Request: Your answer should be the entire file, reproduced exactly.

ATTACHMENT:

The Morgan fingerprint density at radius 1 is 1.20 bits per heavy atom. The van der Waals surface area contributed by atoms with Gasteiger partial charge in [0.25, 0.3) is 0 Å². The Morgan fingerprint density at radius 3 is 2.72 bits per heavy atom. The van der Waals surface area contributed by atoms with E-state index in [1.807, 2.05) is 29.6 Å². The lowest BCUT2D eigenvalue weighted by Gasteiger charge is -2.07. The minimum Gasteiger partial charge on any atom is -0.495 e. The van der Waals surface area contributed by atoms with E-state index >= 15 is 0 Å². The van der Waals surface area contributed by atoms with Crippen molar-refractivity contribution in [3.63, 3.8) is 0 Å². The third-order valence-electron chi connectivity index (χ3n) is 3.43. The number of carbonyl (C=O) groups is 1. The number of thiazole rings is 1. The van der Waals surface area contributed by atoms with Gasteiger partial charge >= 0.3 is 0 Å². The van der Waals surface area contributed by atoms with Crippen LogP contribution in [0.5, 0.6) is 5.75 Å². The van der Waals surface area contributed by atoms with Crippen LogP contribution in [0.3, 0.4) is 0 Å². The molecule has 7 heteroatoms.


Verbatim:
The Morgan fingerprint density at radius 1 is 1.20 bits per heavy atom. The van der Waals surface area contributed by atoms with Gasteiger partial charge in [0.25, 0.3) is 0 Å². The Morgan fingerprint density at radius 3 is 2.72 bits per heavy atom. The van der Waals surface area contributed by atoms with E-state index in [1.807, 2.05) is 29.6 Å². The lowest BCUT2D eigenvalue weighted by Gasteiger charge is -2.07. The minimum Gasteiger partial charge on any atom is -0.495 e. The van der Waals surface area contributed by atoms with E-state index >= 15 is 0 Å². The van der Waals surface area contributed by atoms with Crippen molar-refractivity contribution in [3.63, 3.8) is 0 Å². The third-order valence-electron chi connectivity index (χ3n) is 3.43. The number of carbonyl (C=O) groups is 1. The number of thiazole rings is 1. The van der Waals surface area contributed by atoms with Gasteiger partial charge >= 0.3 is 0 Å². The van der Waals surface area contributed by atoms with Crippen LogP contribution in [0.5, 0.6) is 5.75 Å². The van der Waals surface area contributed by atoms with Crippen LogP contribution in [0.3, 0.4) is 0 Å². The molecule has 7 heteroatoms.